The appropriate billing in this example is one unit. You should select 97110 or 97140 to bill because each unit was performed for the same amount of time and only one unit is allowed.

Example No. 2

33 minutes of therapeutic exercise (97110)
7 minutes of manual therapy (97140)
Total = 40 timed minutes

The appropriate billing in this example is three units. Bill two units of 97110 and one unit of 97140, and count the first 30 minutes of 97110 as two full units. Compare the remaining time for 97110 (33-30 = 3 minutes) to the time spent on 97140 (7 minutes) and bill the larger, which is 97140.


Coverage Indications, Limitations, and/or Medical Necessity


NOTE: Notations are made throughout this LCD on where to find additional information and complete discussions on the topics outlined in this LCD. Providers should refer to these manuals for additional information not discussed in this LCD.

ACTIVE PARTICIPATION of the clinician in treatment means that the clinician personally furnishes in its entirety at least one billable service on at least one day of treatment.

ASSESSMENT is separate from evaluation and is included in services or procedures (it is not separately reimbursable).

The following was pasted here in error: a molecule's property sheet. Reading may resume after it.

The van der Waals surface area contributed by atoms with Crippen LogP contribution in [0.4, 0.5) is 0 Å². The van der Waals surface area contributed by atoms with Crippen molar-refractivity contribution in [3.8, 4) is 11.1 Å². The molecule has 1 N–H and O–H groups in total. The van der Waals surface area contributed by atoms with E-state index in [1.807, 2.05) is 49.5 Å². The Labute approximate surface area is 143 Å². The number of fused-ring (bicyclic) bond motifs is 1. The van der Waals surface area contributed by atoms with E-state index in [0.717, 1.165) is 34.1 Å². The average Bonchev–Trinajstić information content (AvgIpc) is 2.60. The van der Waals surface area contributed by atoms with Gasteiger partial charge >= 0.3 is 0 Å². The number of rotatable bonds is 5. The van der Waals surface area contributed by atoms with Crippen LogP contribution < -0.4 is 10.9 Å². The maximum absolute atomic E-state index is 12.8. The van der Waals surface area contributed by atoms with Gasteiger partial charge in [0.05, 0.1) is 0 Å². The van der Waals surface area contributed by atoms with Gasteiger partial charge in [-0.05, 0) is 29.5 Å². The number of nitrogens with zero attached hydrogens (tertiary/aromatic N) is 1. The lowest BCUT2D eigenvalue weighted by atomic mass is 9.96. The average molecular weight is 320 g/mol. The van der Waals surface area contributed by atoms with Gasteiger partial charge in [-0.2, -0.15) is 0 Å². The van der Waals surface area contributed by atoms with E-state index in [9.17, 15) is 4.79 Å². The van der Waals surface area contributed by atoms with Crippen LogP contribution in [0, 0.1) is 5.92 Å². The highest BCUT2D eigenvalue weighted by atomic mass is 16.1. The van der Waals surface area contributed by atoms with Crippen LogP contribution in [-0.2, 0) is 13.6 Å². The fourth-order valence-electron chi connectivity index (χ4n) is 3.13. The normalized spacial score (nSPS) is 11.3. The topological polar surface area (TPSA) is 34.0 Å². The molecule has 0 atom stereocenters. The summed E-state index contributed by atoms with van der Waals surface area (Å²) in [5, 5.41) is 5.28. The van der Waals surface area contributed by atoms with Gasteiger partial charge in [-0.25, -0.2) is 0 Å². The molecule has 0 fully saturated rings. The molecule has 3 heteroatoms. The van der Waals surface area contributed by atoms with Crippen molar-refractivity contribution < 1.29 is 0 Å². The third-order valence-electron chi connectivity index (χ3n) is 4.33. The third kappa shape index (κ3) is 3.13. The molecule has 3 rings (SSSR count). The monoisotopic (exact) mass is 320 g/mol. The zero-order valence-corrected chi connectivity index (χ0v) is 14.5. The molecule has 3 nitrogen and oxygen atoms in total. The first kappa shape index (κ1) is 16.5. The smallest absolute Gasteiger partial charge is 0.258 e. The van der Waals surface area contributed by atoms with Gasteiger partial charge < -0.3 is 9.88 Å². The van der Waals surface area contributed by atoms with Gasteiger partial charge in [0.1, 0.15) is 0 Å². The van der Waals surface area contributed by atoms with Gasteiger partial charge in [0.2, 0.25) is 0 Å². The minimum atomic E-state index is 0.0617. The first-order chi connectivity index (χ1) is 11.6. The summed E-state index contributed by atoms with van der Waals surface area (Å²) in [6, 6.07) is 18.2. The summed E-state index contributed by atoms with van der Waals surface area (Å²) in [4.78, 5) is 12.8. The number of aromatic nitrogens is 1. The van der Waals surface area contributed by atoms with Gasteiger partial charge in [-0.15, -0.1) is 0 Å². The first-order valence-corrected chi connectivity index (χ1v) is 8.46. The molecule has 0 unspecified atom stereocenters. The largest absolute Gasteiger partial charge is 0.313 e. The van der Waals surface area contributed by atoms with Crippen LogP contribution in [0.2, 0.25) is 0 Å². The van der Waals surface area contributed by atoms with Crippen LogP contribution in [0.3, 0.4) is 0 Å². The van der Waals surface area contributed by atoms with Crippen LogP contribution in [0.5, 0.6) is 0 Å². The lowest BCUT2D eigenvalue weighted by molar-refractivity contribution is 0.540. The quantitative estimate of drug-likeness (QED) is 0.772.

CERTIFICATION is the physicianns/nonphysician practitionerrs (NPP) approval of the plan of care. Certification requires a dated signature on the plan of care or some other document that indicates approval of the plan of care.

INTERVAL of certified treatment (certification interval) consists of 90 calendar days or less, based on an individualls need. A physician/NPP may certify a plan of care for an interval length that is less than 90 days. There may be more than one certification interval in an episode of care. The certification interval is not the same as a Progress Report period.

TREATMENT DAY means a single calendar day on which treatment, evaluation and/or re-evaluation is provided. There could be multiple visits, treatment sessions/encounters on a treatment day.


Therapeutic Exercise (CPT code 97110)

Therapeutic exercise is performed on dry land with a patient either actively, active-assisted, or passively participating (e.g., treadmill, isokinetic exercise, lumbar stabilization, stretching, strengthening).